Female C57BL/6Rj mice were purchased from Janvier Laboratories (Le Genest St Isle, France). Wild-type mice and mice deficient for STING (STING−/−) , cGAS (cGAS−/−) , IFNAR (IFNAR−/−) , TLR9 (TLR9−/−) , NLRP3 (NLRP3−/−) , AIM2 (AIM2−/−)  were bred and housed under specific pathogen-free conditions at CNRS animal facility (TAAM UAR44, Orleans, France). They were maintained in a 12-h light-dark cycle with food and water ad libitum, following European and local legislation. Age-matched, 8- to 12- week-old mice were used for experiments. All animal experiments complied with the French Government animal experiment regulations and ARRIVE guidelines. The protocols were submitted to the “Ethics Committee for Animal Experimentation of CNRS Campus Orleans” (CCO) under numbers CLE CCO 2015-1087 and CLE CCO 2020-2018 and approved by the French Minister under APAFIS #19361 and #25360.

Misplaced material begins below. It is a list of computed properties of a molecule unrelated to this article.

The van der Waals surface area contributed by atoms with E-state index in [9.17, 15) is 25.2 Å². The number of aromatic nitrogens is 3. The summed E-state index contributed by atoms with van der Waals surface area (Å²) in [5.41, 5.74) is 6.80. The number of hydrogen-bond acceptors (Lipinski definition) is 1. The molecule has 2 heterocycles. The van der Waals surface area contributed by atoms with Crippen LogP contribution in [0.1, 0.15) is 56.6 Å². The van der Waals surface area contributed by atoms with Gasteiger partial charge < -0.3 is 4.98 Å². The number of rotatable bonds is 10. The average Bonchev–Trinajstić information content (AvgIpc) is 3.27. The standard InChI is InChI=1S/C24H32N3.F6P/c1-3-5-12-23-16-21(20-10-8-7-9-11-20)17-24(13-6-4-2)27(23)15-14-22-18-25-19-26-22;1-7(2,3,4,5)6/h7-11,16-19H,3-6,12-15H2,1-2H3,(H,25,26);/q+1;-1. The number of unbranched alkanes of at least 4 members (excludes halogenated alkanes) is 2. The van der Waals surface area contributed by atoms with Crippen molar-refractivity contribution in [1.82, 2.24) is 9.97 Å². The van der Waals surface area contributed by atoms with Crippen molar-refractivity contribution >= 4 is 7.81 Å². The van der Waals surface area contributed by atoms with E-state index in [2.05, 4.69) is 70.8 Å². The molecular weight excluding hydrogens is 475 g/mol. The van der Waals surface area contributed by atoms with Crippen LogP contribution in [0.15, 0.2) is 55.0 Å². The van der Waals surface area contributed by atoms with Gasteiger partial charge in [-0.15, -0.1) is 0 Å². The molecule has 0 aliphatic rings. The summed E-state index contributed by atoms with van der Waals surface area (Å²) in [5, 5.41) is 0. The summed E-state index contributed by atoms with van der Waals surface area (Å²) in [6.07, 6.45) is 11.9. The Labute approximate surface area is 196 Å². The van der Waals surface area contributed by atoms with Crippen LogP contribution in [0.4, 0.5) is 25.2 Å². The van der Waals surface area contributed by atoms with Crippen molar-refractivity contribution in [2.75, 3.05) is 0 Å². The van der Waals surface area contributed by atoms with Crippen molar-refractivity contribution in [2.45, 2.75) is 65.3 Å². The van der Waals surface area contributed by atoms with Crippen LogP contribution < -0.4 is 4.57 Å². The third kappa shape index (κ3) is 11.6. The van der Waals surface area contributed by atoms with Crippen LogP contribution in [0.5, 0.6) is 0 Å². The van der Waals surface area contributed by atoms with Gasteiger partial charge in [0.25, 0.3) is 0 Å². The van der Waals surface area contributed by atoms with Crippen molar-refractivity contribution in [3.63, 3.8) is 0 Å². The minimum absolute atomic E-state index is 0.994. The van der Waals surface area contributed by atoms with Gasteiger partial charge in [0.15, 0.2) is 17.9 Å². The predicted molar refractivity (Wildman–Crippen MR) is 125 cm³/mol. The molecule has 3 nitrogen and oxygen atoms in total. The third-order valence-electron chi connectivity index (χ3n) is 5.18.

In vivo animal experiments
Mice were anesthetized with 2% Isoflurane (ISO-VET, Netherlands) and challenged intratracheally (i.t) with cGAMP (1–10 µg in 40 µL, Invitrogen, California) or diABZI, a STING agonist 3 (0.01 to 1 µg in 40 µL, Cayman chemicals, Michigan) or saline (NaCl 0.9%) for 3 consecutive days. Bronchoalveolar lavage (BAL) was performed 24 h after the last challenge by flushing lung tissue four times with 0.5 mL of cold NaCl 0.9% via a cannula inserted in the trachea. BALF was collected, cells counted and cytospins performed. The supernatant of the first lavage was collected after centrifugation and stored at −80 °C for dsDNA quantification. The left lung lobe was harvested for histology, the post caval lung for RNA extraction and qPCR analysis, and the right lobes for Western blots analysis and cytokines measurement. Protein extravasation in the BALF was measured by Pierce™ BCA Protein Assay (ThermoFisher®, Massachusetts).